2.
To randomize the starry sky, click on the Add Layer Mask icon and apply Filter>Render>Clouds to the mask.

3.
To use the starry sky in a photo, go to Select>All and then press Command-Shift-C (PC: Control-Shift-C) to copy your file as merged. Then make a selection in the other photo and use Edit>Paste Into to add in your starry sky, with a layer mask that's created automatically.

Q9:How do I create “glass” type?

©ISTOCKPHOTO/BRIAN KELLY

A9: To create “glassy,” transparent type with a beveled edge, add a Bevel and Emboss layer style (Layer>Layer Style) to any color of type. Then lower the Fill to 0% of the Type layer in the Layers palette, which will make the color “disappear,” leaving text with a beveled edge that's transparent to the photo below.
Q10:How do I create and use a displacement map?
A10: A displacement map is a grayscale image that is usually based on a photo. Say you're trying to make a wood texture follow the contours of a face. Make the “map” by creating a copy of the face (Image>Duplicate), changing it to Grayscale mode (Image>Mode), and then softening the focus slightly with Filter>Noise>Despeckle. Save a copy of this file as your map, ensuring to save it as a PSD file (File>Save As), and close it. Go back to your color image, drag-and-drop the wood texture into the image using the Move tool (V) so it appears on a separate layer, and then use Filter>Distort>Displace. Enter small values in the Displace dialog, click OK, and then in the resulting dialog, choose your saved map as the displacement map. You'll probably have to change the layer blend mode and add a layer mask (so you can paint over any background areas) to finalize the effect.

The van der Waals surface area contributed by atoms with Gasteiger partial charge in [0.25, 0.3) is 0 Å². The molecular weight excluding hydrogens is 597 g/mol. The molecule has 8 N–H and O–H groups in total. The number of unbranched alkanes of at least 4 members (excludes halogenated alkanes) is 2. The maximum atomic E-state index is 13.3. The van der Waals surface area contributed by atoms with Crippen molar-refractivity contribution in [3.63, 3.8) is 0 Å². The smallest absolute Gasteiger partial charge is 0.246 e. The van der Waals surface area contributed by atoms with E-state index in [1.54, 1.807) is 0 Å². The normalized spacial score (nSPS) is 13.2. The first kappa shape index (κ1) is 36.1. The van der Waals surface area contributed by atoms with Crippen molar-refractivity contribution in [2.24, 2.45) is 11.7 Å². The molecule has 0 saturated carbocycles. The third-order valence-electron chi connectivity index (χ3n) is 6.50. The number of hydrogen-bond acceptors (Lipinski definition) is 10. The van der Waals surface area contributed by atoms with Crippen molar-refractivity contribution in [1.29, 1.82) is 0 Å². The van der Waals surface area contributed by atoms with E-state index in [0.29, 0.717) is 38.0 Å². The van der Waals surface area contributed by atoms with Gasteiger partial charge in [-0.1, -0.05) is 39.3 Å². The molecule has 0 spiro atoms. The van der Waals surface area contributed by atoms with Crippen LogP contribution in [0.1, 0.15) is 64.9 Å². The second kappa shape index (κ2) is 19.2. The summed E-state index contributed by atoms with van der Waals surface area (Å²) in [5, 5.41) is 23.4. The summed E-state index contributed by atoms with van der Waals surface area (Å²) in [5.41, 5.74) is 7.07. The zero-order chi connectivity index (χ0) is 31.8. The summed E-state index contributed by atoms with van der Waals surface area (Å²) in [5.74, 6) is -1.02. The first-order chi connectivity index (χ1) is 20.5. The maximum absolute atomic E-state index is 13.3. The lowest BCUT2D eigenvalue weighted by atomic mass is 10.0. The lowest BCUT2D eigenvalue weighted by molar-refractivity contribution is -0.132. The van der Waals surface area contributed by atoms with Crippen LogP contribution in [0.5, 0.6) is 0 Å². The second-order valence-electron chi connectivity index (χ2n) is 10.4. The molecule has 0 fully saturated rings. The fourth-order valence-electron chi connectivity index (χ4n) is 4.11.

Q11:How do I create a painting from a photo?

©ISTOCKPHOTO/GEORGE MIGASH

A11: Although the Watercolor filter does a decent job of turning a photo into a painting, you may get better results if you start by duplicating the Background layer (Command-J [PC: Control-J]). Then apply the filter (Filter>Artistic>Watercolor) to the copied layer (you may want to apply the filter a few times by pressing Command-F [PC: Control-F]). Now experiment with the Opacity and/or blend mode of the duplicate layer.